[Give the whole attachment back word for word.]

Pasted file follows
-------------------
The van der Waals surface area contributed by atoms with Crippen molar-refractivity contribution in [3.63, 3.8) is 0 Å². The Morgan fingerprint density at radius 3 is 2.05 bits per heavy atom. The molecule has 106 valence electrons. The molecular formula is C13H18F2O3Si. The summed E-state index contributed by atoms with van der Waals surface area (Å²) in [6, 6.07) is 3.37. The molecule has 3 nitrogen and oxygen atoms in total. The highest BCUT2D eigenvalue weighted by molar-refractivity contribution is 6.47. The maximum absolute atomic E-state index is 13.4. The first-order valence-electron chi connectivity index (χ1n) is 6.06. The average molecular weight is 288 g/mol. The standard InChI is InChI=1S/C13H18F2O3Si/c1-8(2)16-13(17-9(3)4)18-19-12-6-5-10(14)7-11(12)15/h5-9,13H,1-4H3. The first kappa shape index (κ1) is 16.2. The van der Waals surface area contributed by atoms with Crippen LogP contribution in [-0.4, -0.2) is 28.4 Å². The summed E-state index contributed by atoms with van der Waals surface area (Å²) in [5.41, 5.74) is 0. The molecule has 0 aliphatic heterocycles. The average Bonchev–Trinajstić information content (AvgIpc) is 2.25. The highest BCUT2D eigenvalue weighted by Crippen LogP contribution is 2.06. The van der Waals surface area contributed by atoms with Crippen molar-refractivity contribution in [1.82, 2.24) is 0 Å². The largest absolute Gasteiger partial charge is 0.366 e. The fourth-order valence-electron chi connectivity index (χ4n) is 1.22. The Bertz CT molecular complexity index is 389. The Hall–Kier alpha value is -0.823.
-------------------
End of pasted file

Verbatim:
The van der Waals surface area contributed by atoms with Crippen molar-refractivity contribution in [3.63, 3.8) is 0 Å². The Morgan fingerprint density at radius 3 is 2.05 bits per heavy atom. The molecule has 106 valence electrons. The molecular formula is C13H18F2O3Si. The summed E-state index contributed by atoms with van der Waals surface area (Å²) in [6, 6.07) is 3.37. The molecule has 3 nitrogen and oxygen atoms in total. The highest BCUT2D eigenvalue weighted by molar-refractivity contribution is 6.47. The maximum absolute atomic E-state index is 13.4. The first-order valence-electron chi connectivity index (χ1n) is 6.06. The average molecular weight is 288 g/mol. The standard InChI is InChI=1S/C13H18F2O3Si/c1-8(2)16-13(17-9(3)4)18-19-12-6-5-10(14)7-11(12)15/h5-9,13H,1-4H3. The first kappa shape index (κ1) is 16.2. The van der Waals surface area contributed by atoms with Crippen LogP contribution in [-0.4, -0.2) is 28.4 Å². The summed E-state index contributed by atoms with van der Waals surface area (Å²) in [5.41, 5.74) is 0. The molecule has 0 aliphatic heterocycles. The average Bonchev–Trinajstić information content (AvgIpc) is 2.25. The highest BCUT2D eigenvalue weighted by Crippen LogP contribution is 2.06. The van der Waals surface area contributed by atoms with Crippen molar-refractivity contribution in [1.82, 2.24) is 0 Å². The largest absolute Gasteiger partial charge is 0.366 e. The fourth-order valence-electron chi connectivity index (χ4n) is 1.22. The Bertz CT molecular complexity index is 389. The Hall–Kier alpha value is -0.823.